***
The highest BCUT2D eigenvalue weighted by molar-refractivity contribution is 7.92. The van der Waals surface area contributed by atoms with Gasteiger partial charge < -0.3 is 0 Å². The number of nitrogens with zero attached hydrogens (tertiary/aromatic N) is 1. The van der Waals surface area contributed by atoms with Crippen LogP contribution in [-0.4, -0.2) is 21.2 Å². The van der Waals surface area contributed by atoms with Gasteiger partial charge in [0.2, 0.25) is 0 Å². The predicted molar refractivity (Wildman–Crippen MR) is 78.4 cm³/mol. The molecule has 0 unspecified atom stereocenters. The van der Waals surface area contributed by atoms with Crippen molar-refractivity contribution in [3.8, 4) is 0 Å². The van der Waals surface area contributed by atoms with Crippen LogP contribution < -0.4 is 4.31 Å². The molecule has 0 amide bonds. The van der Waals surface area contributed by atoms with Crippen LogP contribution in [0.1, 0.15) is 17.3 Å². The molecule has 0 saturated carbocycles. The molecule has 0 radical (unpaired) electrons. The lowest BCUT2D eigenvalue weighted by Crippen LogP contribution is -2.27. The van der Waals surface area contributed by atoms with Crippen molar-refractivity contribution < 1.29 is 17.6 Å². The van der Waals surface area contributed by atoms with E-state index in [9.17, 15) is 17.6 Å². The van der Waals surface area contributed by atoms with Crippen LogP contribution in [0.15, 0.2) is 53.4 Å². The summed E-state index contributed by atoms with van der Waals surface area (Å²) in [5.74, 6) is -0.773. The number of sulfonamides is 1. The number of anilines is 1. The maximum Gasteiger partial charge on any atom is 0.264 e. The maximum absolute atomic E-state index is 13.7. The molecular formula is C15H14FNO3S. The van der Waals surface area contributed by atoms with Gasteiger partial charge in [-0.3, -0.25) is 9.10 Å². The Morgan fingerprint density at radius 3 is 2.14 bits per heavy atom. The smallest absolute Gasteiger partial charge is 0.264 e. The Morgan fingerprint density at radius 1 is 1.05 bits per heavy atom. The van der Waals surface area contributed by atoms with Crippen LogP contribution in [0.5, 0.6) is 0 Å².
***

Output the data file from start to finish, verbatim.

The highest BCUT2D eigenvalue weighted by molar-refractivity contribution is 7.92. The van der Waals surface area contributed by atoms with Gasteiger partial charge < -0.3 is 0 Å². The number of nitrogens with zero attached hydrogens (tertiary/aromatic N) is 1. The van der Waals surface area contributed by atoms with Crippen LogP contribution in [-0.4, -0.2) is 21.2 Å². The van der Waals surface area contributed by atoms with Gasteiger partial charge in [0.2, 0.25) is 0 Å². The predicted molar refractivity (Wildman–Crippen MR) is 78.4 cm³/mol. The molecule has 0 unspecified atom stereocenters. The van der Waals surface area contributed by atoms with Crippen molar-refractivity contribution in [3.8, 4) is 0 Å². The van der Waals surface area contributed by atoms with Crippen LogP contribution < -0.4 is 4.31 Å². The molecule has 0 amide bonds. The van der Waals surface area contributed by atoms with Crippen LogP contribution in [0.1, 0.15) is 17.3 Å². The molecule has 0 saturated carbocycles. The molecule has 0 radical (unpaired) electrons. The lowest BCUT2D eigenvalue weighted by Crippen LogP contribution is -2.27. The van der Waals surface area contributed by atoms with Crippen molar-refractivity contribution < 1.29 is 17.6 Å². The van der Waals surface area contributed by atoms with E-state index in [9.17, 15) is 17.6 Å². The van der Waals surface area contributed by atoms with Crippen LogP contribution in [0.15, 0.2) is 53.4 Å². The summed E-state index contributed by atoms with van der Waals surface area (Å²) in [5.74, 6) is -0.773. The number of sulfonamides is 1. The number of anilines is 1. The maximum Gasteiger partial charge on any atom is 0.264 e. The maximum absolute atomic E-state index is 13.7. The molecular formula is C15H14FNO3S. The van der Waals surface area contributed by atoms with Gasteiger partial charge in [-0.3, -0.25) is 9.10 Å². The Morgan fingerprint density at radius 3 is 2.14 bits per heavy atom. The smallest absolute Gasteiger partial charge is 0.264 e. The Morgan fingerprint density at radius 1 is 1.05 bits per heavy atom. The van der Waals surface area contributed by atoms with Crippen LogP contribution in [0.5, 0.6) is 0 Å².